What tests will the PH doctor do?

These tests help the doctor know if someone has pulmonary hypertension (PH) and, later on, whether the medicines are helping their PH.

Cardiac Catheterization: This is a procedure in which the doctor uses a small catheter (which looks like a long wire) to directly measure the blood pressure in your heart and lungs and to see how well your heart is working.

Cardiac MRI: This is like a very fancy X-ray that gives the doctor an even better picture of your heart. To take the MRI test, you will lie down on a bed, which moves you in and out of the MRI machine while the machine takes pictures of your heart. You might get to wear headphones to listen to music while the MRI machine is taking pictures of your heart.

Echocardiogram (ECHO): This is a special machine that takes pictures of the heart. You will put on a hospital gown and lie down on your back. The echo tech will place a little bit of gel on your chest and use a special piece of equipment to take pictures of your heart. These pictures will show your doctor how well your heart is pumping and estimate how high the blood pressure is in your pulmonary artery. This test often takes 45 minutes to an hour.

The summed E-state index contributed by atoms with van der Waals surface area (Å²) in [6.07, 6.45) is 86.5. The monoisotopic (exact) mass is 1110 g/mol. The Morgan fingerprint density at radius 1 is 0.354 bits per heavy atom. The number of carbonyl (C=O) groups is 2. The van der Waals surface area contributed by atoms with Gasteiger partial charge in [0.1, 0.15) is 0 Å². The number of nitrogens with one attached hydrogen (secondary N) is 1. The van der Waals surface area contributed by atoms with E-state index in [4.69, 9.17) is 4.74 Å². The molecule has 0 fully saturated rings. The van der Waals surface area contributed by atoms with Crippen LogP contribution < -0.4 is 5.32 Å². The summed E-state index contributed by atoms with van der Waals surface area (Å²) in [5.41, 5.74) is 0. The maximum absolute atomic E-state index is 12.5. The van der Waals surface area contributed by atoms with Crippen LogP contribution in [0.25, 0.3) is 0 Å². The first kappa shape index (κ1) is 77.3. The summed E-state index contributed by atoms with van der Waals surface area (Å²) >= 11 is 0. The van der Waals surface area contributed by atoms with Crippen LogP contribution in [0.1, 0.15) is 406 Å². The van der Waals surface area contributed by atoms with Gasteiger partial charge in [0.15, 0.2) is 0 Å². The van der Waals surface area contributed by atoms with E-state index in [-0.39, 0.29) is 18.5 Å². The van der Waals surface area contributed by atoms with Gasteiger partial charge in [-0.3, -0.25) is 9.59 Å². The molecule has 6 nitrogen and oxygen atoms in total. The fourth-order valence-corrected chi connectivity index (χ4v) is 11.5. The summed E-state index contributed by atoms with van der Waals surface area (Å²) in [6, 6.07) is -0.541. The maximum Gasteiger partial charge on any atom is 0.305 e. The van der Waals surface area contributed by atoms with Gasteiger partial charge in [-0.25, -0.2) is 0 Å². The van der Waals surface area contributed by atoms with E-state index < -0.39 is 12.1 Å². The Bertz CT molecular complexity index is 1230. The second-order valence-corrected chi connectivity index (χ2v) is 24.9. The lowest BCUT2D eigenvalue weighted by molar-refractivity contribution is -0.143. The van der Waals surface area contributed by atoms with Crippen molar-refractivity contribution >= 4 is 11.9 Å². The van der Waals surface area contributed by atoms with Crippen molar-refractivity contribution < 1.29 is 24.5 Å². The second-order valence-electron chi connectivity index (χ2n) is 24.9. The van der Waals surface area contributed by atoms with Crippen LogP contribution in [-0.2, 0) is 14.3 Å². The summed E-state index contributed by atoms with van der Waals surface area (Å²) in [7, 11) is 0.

EKG: This test shows doctors the rhythm of your heart and gives the doctor a rough measure of the thickness of the chambers of your heart. For this test, stickers are put on your chest that are connected to a computer. The computer makes pictures of your heart rhythm.

Six-Minute Walk: This test looks at how far someone can walk in 6 minutes and how much oxygen is in their blood before, during and after the test. During this test, you walk up and down a hallway for 6 minutes.

Tip! PHA has a Glossary of PH Terms on its website. If you and your family need help with a medical term, you can look it up at: www.PHAssociation.org/GlossaryofPHTerms


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